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Was Putin Booed On Stage?

Prime Minister Vladimir Putin might have got a nasty shock on November 20 as he climbed into the ring in front of 22,000 fans at a Moscow stadium to congratulate Russian martial-arts guru Fedor Emelianenko for an emphatic win over America’s Jeff Monson.
As he took the microphone to heap praise on national hero Emelianenko, Putin looked set to chalk up political points in one of his choreographed feats of manliness with under four months till his anticipated return to the Kremlin.
But instead of a patriotic roar from the heaving crowd, the 59-year-old premier and judo aficionado was assailed with the deafening shrill of whistles and boos.
Opposition blogger and anticorruption crusader Aleksei Navalny interpreted the cries as an unambiguous sign of public disapproval, calling it the “end of an era.”
In a much more significant defeat for Putin’s micromanaged feats of manliness -- that have included diving to the bottom of the ocean and tranquilizing a tiger -- the catcalls were broadcasted on federal television and watched by millions.
In the live broadcast, the whistling clearly abates when Putin invites the crowd to cheer for Emelianenko, but then restarts when Putin begins talking again.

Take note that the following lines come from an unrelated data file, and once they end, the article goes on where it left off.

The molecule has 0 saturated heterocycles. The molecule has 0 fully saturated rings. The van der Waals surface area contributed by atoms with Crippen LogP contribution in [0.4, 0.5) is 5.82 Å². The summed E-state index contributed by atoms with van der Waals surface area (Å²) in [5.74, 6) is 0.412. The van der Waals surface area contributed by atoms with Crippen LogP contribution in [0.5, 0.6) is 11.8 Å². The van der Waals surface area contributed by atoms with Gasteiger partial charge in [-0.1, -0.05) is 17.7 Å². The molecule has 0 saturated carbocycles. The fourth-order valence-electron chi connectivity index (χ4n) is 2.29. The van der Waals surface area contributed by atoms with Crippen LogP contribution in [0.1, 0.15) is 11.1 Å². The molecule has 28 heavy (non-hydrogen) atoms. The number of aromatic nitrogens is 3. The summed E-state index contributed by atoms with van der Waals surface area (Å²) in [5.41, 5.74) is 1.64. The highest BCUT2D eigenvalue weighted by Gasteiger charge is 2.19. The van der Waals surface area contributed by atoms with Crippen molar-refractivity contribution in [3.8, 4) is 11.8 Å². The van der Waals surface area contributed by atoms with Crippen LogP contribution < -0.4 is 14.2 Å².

What appears to be a show of unprecedented public disapproval for Russia’s most powerful man follows in the steps of a recent fall in Putin’s once stratospheric approval ratings.
Last year they almost touched 80 percent, but they have since slid to 66 percent and by last month to 61 percent -- an appreciable tumble, but still making Putin more popular than any other Russian politician.
Putin is not taking part in the State Duma elections after he announced that he will run for the presidential election slated for March 4.
An edited version of Putin’s congratulatory speech has since been aired on federal television with the whistles and boos omitted.
Meanwhile, Putin’s allies have leapt to his defense, saying the whistles were not directed at Putin.
Kremlin-linked youth group Nashi spokeswoman Kristina Potupchik suggested that the whistling may have come from angry people in the crowds trying to get to the toilet.
Officials have claimed that the booing was directed at Monson, the American martial-arts fighter who was effectively carried bleeding from the ring.
In a rebuttal of this argument, opposition blogger Oleg Kozyrev tweeted that "people don't whistle badly battered opponents. They whistle politicians they are highly sick of."
Navalny simply marveled sarcastically at Putin’s composure throughout, tweeting: “When the ‘boos’ resounded, not a single muscle moved in Putin’s face. It’s the Botox.”
-- Tom Balmforth

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Written by RFE/RL editors and correspondents, Transmission serves up news, comment, and the odd silly dictator story. While our primary concern is with foreign policy, Transmission is also a place for the ideas -- some serious, some irreverent -- that bubble up from our bureaus. The name recognizes RFE/RL's role as a surrogate broadcaster to places without free media. You can write us at

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